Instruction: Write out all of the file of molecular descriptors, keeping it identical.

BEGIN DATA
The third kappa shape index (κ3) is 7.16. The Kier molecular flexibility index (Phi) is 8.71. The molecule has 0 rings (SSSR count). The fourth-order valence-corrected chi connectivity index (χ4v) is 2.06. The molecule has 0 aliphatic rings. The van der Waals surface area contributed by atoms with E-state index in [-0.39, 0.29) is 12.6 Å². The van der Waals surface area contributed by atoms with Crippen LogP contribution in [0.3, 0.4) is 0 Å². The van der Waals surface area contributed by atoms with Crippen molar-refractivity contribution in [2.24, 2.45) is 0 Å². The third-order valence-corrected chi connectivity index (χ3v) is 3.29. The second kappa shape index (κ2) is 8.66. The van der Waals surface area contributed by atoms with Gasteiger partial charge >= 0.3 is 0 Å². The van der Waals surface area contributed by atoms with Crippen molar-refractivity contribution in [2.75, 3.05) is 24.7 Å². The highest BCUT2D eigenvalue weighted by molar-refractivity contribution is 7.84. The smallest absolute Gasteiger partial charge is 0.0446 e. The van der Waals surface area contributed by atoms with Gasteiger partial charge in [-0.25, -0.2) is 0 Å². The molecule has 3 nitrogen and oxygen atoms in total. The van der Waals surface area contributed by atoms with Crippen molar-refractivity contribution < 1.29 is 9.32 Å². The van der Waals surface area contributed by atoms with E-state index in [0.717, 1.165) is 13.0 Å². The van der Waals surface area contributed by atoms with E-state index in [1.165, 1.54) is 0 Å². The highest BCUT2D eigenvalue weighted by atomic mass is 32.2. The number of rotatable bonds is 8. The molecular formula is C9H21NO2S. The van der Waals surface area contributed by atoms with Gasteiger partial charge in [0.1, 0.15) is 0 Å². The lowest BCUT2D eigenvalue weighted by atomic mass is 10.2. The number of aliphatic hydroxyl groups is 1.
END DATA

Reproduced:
The third kappa shape index (κ3) is 7.16. The Kier molecular flexibility index (Phi) is 8.71. The molecule has 0 rings (SSSR count). The fourth-order valence-corrected chi connectivity index (χ4v) is 2.06. The molecule has 0 aliphatic rings. The van der Waals surface area contributed by atoms with E-state index in [-0.39, 0.29) is 12.6 Å². The van der Waals surface area contributed by atoms with Crippen LogP contribution in [0.3, 0.4) is 0 Å². The van der Waals surface area contributed by atoms with Crippen molar-refractivity contribution in [2.24, 2.45) is 0 Å². The third-order valence-corrected chi connectivity index (χ3v) is 3.29. The second kappa shape index (κ2) is 8.66. The van der Waals surface area contributed by atoms with Gasteiger partial charge >= 0.3 is 0 Å². The van der Waals surface area contributed by atoms with Crippen molar-refractivity contribution in [2.75, 3.05) is 24.7 Å². The highest BCUT2D eigenvalue weighted by molar-refractivity contribution is 7.84. The smallest absolute Gasteiger partial charge is 0.0446 e. The van der Waals surface area contributed by atoms with Gasteiger partial charge in [-0.25, -0.2) is 0 Å². The molecule has 3 nitrogen and oxygen atoms in total. The van der Waals surface area contributed by atoms with Crippen molar-refractivity contribution < 1.29 is 9.32 Å². The van der Waals surface area contributed by atoms with E-state index in [0.717, 1.165) is 13.0 Å². The van der Waals surface area contributed by atoms with E-state index in [1.165, 1.54) is 0 Å². The highest BCUT2D eigenvalue weighted by atomic mass is 32.2. The number of rotatable bonds is 8. The molecular formula is C9H21NO2S. The van der Waals surface area contributed by atoms with Gasteiger partial charge in [0.1, 0.15) is 0 Å². The lowest BCUT2D eigenvalue weighted by atomic mass is 10.2. The number of aliphatic hydroxyl groups is 1.